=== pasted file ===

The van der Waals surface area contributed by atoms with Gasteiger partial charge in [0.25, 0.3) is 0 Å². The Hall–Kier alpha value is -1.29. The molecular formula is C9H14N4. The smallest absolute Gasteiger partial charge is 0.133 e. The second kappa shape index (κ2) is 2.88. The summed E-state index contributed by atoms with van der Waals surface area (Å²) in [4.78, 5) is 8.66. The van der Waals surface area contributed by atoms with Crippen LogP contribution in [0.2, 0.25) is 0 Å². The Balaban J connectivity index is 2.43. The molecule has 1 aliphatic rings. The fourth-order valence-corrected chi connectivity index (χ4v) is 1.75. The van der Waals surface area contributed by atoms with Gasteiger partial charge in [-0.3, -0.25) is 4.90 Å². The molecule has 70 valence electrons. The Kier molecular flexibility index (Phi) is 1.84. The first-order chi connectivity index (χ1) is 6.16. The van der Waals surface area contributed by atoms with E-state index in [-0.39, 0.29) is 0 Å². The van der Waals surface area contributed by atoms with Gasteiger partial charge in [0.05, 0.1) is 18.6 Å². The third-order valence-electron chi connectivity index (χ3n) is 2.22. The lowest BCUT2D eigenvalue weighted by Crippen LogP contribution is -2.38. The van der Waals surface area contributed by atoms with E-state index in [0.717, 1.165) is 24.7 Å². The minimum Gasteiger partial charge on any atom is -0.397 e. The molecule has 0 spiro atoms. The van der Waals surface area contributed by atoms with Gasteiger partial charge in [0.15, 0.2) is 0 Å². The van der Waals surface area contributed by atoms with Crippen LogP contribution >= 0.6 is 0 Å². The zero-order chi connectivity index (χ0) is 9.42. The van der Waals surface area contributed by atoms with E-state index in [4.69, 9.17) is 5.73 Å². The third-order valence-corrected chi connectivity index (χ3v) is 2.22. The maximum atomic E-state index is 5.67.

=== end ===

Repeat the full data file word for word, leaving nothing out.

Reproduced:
The van der Waals surface area contributed by atoms with Gasteiger partial charge in [0.25, 0.3) is 0 Å². The Hall–Kier alpha value is -1.29. The molecular formula is C9H14N4. The smallest absolute Gasteiger partial charge is 0.133 e. The second kappa shape index (κ2) is 2.88. The summed E-state index contributed by atoms with van der Waals surface area (Å²) in [4.78, 5) is 8.66. The van der Waals surface area contributed by atoms with Crippen LogP contribution in [0.2, 0.25) is 0 Å². The Balaban J connectivity index is 2.43. The molecule has 1 aliphatic rings. The fourth-order valence-corrected chi connectivity index (χ4v) is 1.75. The van der Waals surface area contributed by atoms with Gasteiger partial charge in [-0.3, -0.25) is 4.90 Å². The molecule has 70 valence electrons. The Kier molecular flexibility index (Phi) is 1.84. The first-order chi connectivity index (χ1) is 6.16. The van der Waals surface area contributed by atoms with E-state index in [-0.39, 0.29) is 0 Å². The van der Waals surface area contributed by atoms with Gasteiger partial charge in [0.05, 0.1) is 18.6 Å². The third-order valence-electron chi connectivity index (χ3n) is 2.22. The lowest BCUT2D eigenvalue weighted by Crippen LogP contribution is -2.38. The van der Waals surface area contributed by atoms with E-state index in [0.717, 1.165) is 24.7 Å². The minimum Gasteiger partial charge on any atom is -0.397 e. The molecule has 0 spiro atoms. The van der Waals surface area contributed by atoms with Gasteiger partial charge in [0.15, 0.2) is 0 Å². The van der Waals surface area contributed by atoms with Crippen LogP contribution >= 0.6 is 0 Å². The zero-order chi connectivity index (χ0) is 9.42. The van der Waals surface area contributed by atoms with E-state index in [4.69, 9.17) is 5.73 Å². The third-order valence-corrected chi connectivity index (χ3v) is 2.22. The maximum atomic E-state index is 5.67.